Friday, 13 July 2018

Deities and Demigods

You might catch your breath at the idea,
Grasp the boat’s side, knuckles not as hard nor as pale as this
Wall of sea-borne scales
Glimmering in this cold, crystalline mist.
Your stomach might harden
At the premonition of hell
In the smell of sulphur and charred meat,
In the sight of bobbing, half-finished meals:
Lost men, brave men, men like you.
The dawn might darken
In the opening of this single slitted eye,
Wider than your height
And you might rise to your feet,
Barely trusting the creaking unsteady wood,
Raise your ancestral spear,
Fear that the moon-bright blade
Will not be good
To end the serpent that girdles the earth:
But since you know its hit point total,
You kill it instead and steal its stuff.

Sunday, 8 July 2018

The Question in Bodies #15: Upstream Colour (2013)

As you get older (and I mean, as you get to my age), your favourites often become static. Your lists of things that you love, whether conscious or not, cease to allow new entries, and fewer things fall away. I suppose this isn't really as dangerous or depressing as it seems. It's part of aging. It's part of who we are.

Still, sometimes we surprise ourselves. I think it was the third time, or maybe the fourth, that I watched Upstream Colour that I realised that I was rewatching it for more than simply thinking it interesting or worth writing about, and that it had moved me deeply.

Spoiler warnings are for wimps, but you nonetheless have been warned. 

Saturday, 7 July 2018

It is OK to be Sad (For David)

It is OK to be sad.

It is OK to say that I regret
The loss of a thing that gave me
Much to remember, to mourn
And say that right or wrong
This thing has gone, and forever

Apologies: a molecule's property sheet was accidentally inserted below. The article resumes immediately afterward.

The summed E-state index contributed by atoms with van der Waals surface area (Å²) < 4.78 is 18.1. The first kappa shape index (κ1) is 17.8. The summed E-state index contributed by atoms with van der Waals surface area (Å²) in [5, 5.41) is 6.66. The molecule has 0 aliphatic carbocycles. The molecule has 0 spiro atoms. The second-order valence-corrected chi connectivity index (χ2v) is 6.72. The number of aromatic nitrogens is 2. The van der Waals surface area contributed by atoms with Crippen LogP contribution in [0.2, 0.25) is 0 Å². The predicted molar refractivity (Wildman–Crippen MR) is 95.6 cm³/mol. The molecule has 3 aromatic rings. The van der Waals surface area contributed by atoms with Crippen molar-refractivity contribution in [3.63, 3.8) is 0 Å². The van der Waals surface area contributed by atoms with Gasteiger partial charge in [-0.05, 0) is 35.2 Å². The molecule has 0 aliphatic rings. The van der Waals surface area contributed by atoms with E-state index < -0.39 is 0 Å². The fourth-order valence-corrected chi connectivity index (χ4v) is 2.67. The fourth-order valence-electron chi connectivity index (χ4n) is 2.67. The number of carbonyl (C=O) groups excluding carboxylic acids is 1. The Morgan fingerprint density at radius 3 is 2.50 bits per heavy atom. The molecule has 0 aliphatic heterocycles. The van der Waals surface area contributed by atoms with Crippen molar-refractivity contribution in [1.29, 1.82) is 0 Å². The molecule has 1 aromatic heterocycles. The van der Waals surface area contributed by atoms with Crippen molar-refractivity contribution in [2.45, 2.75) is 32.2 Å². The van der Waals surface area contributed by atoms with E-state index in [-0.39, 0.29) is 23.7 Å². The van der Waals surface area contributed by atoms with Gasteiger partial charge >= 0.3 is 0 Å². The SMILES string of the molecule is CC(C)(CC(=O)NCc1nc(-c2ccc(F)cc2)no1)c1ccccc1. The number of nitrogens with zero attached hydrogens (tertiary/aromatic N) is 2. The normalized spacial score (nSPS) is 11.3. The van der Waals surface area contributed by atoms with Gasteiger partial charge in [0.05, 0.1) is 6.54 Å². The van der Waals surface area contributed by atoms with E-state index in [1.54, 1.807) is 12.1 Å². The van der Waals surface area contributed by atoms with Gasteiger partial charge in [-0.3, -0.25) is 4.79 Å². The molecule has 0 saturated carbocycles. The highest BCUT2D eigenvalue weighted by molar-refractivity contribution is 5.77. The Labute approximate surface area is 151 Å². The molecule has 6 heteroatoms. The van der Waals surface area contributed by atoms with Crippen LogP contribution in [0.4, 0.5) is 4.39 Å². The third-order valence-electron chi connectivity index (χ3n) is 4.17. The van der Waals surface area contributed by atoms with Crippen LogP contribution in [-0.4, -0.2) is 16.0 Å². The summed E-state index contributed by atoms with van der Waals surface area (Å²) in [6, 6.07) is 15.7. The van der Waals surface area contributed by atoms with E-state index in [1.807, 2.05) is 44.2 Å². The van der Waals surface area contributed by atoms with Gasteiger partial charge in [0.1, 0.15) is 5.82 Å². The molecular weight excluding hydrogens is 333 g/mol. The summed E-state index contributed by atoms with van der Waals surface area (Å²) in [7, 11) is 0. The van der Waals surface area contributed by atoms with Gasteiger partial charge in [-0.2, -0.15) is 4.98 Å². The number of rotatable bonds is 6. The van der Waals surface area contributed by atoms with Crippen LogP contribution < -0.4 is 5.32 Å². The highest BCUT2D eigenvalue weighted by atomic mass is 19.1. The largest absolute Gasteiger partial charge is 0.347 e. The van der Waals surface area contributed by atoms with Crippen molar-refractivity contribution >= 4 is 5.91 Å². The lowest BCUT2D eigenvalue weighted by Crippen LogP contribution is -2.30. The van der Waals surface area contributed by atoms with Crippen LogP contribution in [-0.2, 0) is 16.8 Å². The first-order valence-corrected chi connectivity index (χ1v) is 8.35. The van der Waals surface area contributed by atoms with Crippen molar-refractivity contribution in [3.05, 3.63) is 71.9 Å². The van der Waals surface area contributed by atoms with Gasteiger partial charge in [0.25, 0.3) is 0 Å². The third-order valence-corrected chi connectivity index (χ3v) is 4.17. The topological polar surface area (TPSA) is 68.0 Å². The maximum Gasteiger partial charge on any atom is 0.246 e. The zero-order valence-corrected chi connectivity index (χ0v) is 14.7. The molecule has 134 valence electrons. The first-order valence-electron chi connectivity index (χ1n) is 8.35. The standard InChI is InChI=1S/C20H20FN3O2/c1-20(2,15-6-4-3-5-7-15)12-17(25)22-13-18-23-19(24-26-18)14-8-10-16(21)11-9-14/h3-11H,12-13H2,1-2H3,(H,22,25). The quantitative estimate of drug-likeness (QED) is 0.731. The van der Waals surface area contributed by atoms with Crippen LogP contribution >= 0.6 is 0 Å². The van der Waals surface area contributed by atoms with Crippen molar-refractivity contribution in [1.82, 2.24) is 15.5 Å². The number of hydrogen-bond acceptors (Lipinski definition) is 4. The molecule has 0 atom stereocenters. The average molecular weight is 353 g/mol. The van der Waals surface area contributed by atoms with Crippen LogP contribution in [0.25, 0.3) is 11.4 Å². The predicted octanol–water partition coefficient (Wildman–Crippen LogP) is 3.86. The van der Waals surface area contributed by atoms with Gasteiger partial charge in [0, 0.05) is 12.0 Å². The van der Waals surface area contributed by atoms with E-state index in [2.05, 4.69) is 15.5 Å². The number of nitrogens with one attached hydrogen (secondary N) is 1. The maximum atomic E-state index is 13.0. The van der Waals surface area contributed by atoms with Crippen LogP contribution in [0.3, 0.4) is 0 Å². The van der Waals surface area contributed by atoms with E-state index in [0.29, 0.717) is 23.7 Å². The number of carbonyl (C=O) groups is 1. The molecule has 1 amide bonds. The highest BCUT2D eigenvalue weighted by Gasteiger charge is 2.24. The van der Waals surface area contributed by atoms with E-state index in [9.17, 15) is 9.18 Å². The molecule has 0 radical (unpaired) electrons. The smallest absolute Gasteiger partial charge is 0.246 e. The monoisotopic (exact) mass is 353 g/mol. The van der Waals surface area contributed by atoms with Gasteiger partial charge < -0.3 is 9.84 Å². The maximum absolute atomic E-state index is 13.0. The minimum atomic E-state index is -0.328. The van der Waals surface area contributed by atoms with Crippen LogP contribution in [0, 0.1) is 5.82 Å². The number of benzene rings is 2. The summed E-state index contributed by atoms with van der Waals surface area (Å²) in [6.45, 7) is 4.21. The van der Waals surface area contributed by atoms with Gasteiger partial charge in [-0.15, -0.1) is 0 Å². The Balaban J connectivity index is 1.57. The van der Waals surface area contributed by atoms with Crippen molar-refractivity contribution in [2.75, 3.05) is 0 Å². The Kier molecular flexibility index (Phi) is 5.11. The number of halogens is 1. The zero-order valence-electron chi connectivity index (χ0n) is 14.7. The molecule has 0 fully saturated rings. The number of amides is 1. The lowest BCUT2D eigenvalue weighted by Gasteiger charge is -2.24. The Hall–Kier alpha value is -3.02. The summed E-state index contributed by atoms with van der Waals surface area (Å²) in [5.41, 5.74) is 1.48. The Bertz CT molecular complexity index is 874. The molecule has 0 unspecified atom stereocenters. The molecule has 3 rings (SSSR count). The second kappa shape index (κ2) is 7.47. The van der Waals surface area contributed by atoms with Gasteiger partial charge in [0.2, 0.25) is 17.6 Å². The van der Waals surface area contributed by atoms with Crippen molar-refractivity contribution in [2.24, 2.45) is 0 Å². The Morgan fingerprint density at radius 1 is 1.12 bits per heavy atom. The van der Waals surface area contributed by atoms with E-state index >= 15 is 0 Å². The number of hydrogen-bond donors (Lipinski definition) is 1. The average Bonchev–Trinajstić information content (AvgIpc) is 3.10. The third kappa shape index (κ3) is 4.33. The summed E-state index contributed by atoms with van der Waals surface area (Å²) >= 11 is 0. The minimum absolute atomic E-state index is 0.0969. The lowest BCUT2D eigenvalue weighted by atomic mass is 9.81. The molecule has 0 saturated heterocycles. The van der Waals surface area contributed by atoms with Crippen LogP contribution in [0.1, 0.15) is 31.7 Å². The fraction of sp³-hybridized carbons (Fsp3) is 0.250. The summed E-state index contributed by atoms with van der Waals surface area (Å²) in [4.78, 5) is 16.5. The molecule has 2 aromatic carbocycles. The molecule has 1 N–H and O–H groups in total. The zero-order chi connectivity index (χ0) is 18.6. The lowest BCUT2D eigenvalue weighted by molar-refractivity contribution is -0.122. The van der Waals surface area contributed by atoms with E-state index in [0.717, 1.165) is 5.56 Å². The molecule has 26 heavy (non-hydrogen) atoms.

And this is done. And I am sad.
And it is OK to be sad.

It is OK to take a breath
And recognise I am not unmarked
By the deaths of those we loved
And those we knew and those
To whom we had a profound
Ambivalence. And I am sad.
And it is OK to be sad.

It is OK to understand that time
Has passed, the opportunities that
have passed untaken gone forever
With your youth, and say that
More than half my life is gone
And things did not pan out and I am sad.
And it is OK to be sad.

It is OK to say I am afraid of all the hate
And I am crushed beneath the weight of all the
Sorrow of the world when people who are
Good and people who are innocent are
Turned away and all the world is toxic
And I cannot stop these things and I am sad.
And it is OK to be sad.

And it is OK to say the sun still rises,
You are still here, you are still here
And you are young if I am not,
And I do not know what the world
Into which you will grow
Will be like, and mourning cannot stop
The bullets and the knives and the votes
That snuff out hope,
But as we are right now,
I am still alive, we are still alive
And we will take that breath again together
And we will straighten up
And we will smooth down our clothes
And I will place my hand upon your shoulder
And I will hold you tight
And I will look you in the eye
And I will say I love you and I know,
And I will say, I know that we have much to do,
But right now
It is OK to be sad.

Saturday, 23 June 2018

We Don't Go Back #85: The Texas Chain Saw Massacre (1974)

If Liquid Sky was an example of a film that I'd wanted to see for decades, The Texas Chain Saw Massacre is possibly the best example of a film that I never wanted to see. It's not an issue of quality – in fact, The Texas Chain Saw Massacre is, in terms of cinematography, performance, technical artistry and structure, an exceptional horror movie, and in terms of its content, an essential folk horror. For me, it's entirely about content.

Everyone has their points of disconnect: for example, while I've never been unduly disturbed by the films of David Cronenberg and their mutant queering of the human body, I have at least two friends who can't cope with it at all. For me, my deal breakers, among the things I cannot usually personally bear to watch are cruelty towards or violence directed against children, zombies (for a whole raft of reasons), and murder by dismemberment, the industrial conversion of human flesh into raw, bloody meat. And I suppose that if I were to analyse that I'd say that while in, say, Existenz or Videodrome the flesh warps and changes, life persists and the transformation is ambivalent. But in The Texas Chain Saw Massacre, we enter a human abattoir. We enter the realm of dead meat.